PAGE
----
“Isn’t she cute?”
Those were the words used to introduce a Taiwanese Taekwondo athlete standing alongside her male peers during an official 2017 Universiade press conference this Monday.
She was being lauded for winning Taiwan’s very first medal at the games — a silver in the women’s individual poomsae event. Her name is Lin Kan-yu [林侃諭].
I didn’t see the footage but I can imagine how it played out.
The “isn’t she cute?” remark was delivered as a throwaway line. Just a lighthearted comment from a male press official who thought it was a clever thing to say.
Lin Kan-yu probably didn’t even react. Not because she didn’t hear it, but because I can bet she’s heard similar comments thousands of times.
As usual, at the very moment when she’s being held up to the spotlight for achieving something truly remarkable, Lin Kan-yu is pulled down a few notches with a flippant comment about her looks from some random bystander who has no idea how hard she’s worked, and for how long, to get to that moment.
But what’s the big deal? It was a compliment! And compliments like this one happen every day in Taiwan, don’t they? Inside schools, workplaces and even around the family dinner table. It’s nothing new. And it’s definitely not “sexism”.
In Taiwan, women don’t get catcalls from creepy strangers on the sidewalk. Instead you’ll get unsolicited comments about your hairstyle from male colleagues the first week you start a new job.
Women don’t get honked at by cars or trucks either. Instead your uncle might decide to announce to everyone at the family reunion how you’re looking “thick”.
Is it still sexism if it comes from these benign, everyday voices? Is it still sexism if it’s so mainstream that young girls are groomed to ignore it, and grown men feel no embarrassment or shame when they’re called out on it?
How do you unpack everything that’s wrong with miniskirt-clad “booth girls” at industry tradeshows in 2017? Or the fact that hundreds of Taiwanese men stand feet away taking videos of them with their phones?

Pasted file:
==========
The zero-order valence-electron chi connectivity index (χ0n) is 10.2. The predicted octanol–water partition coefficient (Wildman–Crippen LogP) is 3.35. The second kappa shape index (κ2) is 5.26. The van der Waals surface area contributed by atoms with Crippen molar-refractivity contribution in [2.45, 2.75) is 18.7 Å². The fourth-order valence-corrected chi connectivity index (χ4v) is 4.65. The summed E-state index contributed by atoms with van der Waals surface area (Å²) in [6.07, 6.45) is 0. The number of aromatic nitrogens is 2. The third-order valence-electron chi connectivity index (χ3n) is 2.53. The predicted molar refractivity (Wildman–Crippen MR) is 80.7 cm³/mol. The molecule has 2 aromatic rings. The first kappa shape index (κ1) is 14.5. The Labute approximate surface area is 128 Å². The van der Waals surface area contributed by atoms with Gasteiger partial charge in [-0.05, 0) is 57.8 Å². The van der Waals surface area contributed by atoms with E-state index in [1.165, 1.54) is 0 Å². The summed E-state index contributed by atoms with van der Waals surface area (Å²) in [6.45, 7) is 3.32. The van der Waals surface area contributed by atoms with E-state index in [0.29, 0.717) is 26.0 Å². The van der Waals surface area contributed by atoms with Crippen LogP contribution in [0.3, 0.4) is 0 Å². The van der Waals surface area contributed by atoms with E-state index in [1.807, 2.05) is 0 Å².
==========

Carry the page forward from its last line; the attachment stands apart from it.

How do you explain to your male colleagues who laugh and insist there’s nothing wrong with hanging posters of women in bikinis at their desk?
How do you begin to understand the thinking behind a pre-kindergarten graduation ceremony where official school portraits on the big screen show little boys dressed up as Mickey Mouse, but little girls are dressed in sparkly midriff-baring cheerleader costumes with full make-up and wigs?
I was there for that last one. The answer is you look away and cringe. But then you wonder why none of the parents, grandparents or teachers thought it was inappropriate. How could dozens of little girls be primped, posed and photographed in this way without one adult to say, “let’s find other outfits, shall we?”
Like that forest tree that’s fallen without witnesses, are these examples actually sexist when no one raises their voice to say so?
Sexism deniers, I can hear them now. But the Taiwanese media oogles at good-looking men too! But Taiwanese women are totally fine with it! But she really is very cute! But it’s not hurting anyone!
It’s those kinds of responses that make conversations about Taiwan’s casual sexism feel pointless. Sexism against both men and women, I’ll add, because it’s equally gross when boys get sexualized by adult women. Yes, I’ve seen that at family reunions too.
Sure, it’s easier to neatly pull the curtain on this part of Taiwanese society and pretend it’s just a cultural quirk. But these days it’s so in-our-faces that I worry there’s no turning back.
These days the media is relentless when it comes to pushing out tasteless stories about “crazy cute” policewomen and “hot” athletes. It’s gotten so bad I fear Taiwanese people have already started to believe we’re really that shallow and dumb. We have become a society with the collective sexual maturity of a 15-year-old and no one’s interested in having an adult conversation about it.
So what can be done? The jaded pessimist in me thinks, let’s be real. There are no Malala’s here. The brain drain is in full effect, the population is shrinking, and there are much bigger things to worry about.
But then the optimist in me says, you know who we do have? Now we have 2017 Universiade Taekwondo silver-medalist Lin Kan-yu and her medal-winning Taekwondo teammates. We also have gold medalist and world-record weightlifter Kuo Hsing-chun.
Plus we have the Taiwan women’s soccer team, the women’s volleyball team, the roller-skaters, the gymnasts, the archers, the badminton players, the tennis players and everyone else who’s kicking ass and breaking records at the Universiade.
We can spread their names and images far and wide so young girls, young boys, grown women — and most importantly, grown men — can see these female athletes don’t give a shit whether or not a random male official thinks they’re cute.
Who knows. Maybe next time, he might know better and shut up.
Above image of Taekwondo team Lee Ying-hsuan, Chen Hsiang-ting and Chen Yi-hsuan from 2017.taipei.